Forest Conservation and Slippage: Evidence from Mexico’s National Payments for Ecosystem Services Program

Jennifer M. Alix-Garcia, Elizabeth N. Shapiro and Katharine R. E. Sims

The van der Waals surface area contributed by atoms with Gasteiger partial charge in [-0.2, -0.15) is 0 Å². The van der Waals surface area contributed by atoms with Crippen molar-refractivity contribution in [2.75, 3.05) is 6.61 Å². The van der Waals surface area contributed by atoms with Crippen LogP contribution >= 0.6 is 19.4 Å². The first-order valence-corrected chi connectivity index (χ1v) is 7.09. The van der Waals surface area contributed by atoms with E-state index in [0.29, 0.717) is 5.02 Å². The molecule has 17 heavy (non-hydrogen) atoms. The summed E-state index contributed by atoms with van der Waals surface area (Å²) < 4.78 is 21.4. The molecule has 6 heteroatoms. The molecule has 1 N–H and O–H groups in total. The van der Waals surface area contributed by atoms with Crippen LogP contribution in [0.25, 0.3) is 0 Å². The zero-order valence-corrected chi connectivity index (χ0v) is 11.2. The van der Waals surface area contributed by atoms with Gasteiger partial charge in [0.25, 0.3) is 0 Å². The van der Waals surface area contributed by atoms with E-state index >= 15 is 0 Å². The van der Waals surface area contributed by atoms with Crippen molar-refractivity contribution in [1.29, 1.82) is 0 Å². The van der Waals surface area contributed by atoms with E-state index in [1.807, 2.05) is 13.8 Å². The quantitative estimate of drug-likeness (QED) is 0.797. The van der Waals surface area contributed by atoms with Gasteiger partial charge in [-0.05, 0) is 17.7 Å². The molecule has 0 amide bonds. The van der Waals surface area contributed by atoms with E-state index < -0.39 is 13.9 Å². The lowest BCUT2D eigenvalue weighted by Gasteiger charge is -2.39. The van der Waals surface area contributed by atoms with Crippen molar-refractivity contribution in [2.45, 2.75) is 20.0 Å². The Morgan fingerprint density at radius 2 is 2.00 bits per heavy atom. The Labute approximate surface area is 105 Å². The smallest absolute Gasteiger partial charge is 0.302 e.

We investigate a Mexican federal program that compensates landowners for forest protection. We use matched controls from the program applicant pool to establish counterfactual deforestation rates. Deforestation was reduced by 50% in enrolled parcels, but expected average clearing rates without the program were low (0.8% per year), suggesting modest total avoided deforestation benefits. We test for two types of slippage: increased deforestation on other property belonging to program recipients and increased deforestation within markets where there are high levels of program participation. We find evidence of both, with substitution impacts reducing program effectiveness in common properties by about 4% on average. (JEL O13, Q24)

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